CIH Scotland reaffirms opposition to extending FOI legislation to RSLs
CIH Scotland has outlined its concerns about the implications of extending Freedom of Information (FOI) legislation to Registered Social Landlords (RSLs).
The Freedom of Information Act gives everyone the statutory right to ask for information held by a Scottish public authority and the Act can also be extended to organisations which undertake functions ‘of a public nature’.
The Scottish Government considers that the provision of social housing is such a function and a consultation, which was published “with a view to extending the Act to RSLs”, came to a close last week.
Responding to this consultation, CIH Scotland reasserted its view that while it agrees with the principles of transparency and that RSLs should share information with tenants, customers and the public, it believes the change could place “an unnecessary burden” on some RSLs, particularly smaller organisations.
It highlighted that all social landlords already have a duty to communicate with their tenants and other customers under the Scottish Social Housing Charter (SSHC) and are also required to collate and submit a substantial body of data to the Scottish Housing Regulator through the Annual Return on the Charter (ARC), all of which is publicly available on its website.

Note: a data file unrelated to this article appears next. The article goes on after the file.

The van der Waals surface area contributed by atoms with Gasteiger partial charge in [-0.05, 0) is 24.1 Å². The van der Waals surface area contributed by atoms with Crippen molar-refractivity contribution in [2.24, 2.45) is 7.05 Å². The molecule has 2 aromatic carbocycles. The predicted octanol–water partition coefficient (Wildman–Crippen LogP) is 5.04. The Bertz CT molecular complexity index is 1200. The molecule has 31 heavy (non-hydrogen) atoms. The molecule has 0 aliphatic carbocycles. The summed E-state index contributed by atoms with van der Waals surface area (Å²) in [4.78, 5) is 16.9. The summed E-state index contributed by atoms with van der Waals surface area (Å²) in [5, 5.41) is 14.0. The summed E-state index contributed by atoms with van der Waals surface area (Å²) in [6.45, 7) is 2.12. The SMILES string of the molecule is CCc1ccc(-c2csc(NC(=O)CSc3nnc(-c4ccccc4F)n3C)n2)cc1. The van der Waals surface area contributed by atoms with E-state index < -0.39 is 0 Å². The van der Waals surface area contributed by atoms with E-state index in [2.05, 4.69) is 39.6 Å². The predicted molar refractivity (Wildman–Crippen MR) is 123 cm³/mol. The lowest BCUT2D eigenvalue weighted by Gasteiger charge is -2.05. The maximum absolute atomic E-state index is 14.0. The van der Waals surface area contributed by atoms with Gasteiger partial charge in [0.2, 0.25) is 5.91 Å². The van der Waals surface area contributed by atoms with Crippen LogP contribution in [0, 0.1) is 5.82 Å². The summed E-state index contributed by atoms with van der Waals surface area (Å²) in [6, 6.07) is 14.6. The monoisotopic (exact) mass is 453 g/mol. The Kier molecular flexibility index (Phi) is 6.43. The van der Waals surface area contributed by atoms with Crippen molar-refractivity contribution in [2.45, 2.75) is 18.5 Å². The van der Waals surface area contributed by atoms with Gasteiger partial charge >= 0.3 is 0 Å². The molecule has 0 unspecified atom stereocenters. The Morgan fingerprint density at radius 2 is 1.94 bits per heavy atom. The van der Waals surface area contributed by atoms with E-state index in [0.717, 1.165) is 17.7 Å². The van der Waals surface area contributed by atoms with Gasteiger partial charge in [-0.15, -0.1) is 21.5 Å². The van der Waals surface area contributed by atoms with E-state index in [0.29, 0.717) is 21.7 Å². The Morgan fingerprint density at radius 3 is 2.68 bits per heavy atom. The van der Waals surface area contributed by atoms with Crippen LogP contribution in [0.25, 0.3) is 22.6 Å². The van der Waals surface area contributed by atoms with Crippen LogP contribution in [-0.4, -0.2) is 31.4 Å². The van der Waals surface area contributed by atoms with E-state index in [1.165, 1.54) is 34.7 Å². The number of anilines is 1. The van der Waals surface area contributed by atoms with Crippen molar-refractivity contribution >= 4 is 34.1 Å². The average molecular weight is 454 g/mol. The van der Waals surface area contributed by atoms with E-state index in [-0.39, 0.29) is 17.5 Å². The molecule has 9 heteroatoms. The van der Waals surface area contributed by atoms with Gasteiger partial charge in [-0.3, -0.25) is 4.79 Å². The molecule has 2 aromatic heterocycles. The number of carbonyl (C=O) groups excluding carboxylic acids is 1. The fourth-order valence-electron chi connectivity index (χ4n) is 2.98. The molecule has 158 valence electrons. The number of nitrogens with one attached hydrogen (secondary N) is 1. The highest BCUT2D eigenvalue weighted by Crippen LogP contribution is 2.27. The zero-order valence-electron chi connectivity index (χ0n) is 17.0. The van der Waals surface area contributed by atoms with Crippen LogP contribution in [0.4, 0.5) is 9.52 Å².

CIH Scotland had previously submitted evidence to the Scottish Parliament in January 2015 and to a Scottish Government consultation in the following September, the latter of which included a number of arguments against extending the coverage of FOI legislation to RSLs.
In its latest submission, CIH Scotland also said “it is not clear what additional or different evidence underpins the change of direction in this current consultation”.
Annie Mauger, director of CIH Scotland told Scottish Housing News: “Transparency and information sharing should be applauded. We know that tenants’ views and input can help to improve services and drive up standards in the sector. However, there is a risk that extending FOI regulations could place an unnecessary burden on RSLs, particularly smaller organisations.
“All social landlords have a duty to communicate and share information with their tenants under the Scottish Social Housing Charter and landlords already spend a great deal of time and effort in meeting this duty. If the regulations are extended, it is not clear what volume of requests may be generated or how much it might cost to process these requests which raises a question over whether extending regulations would provide good value for money.”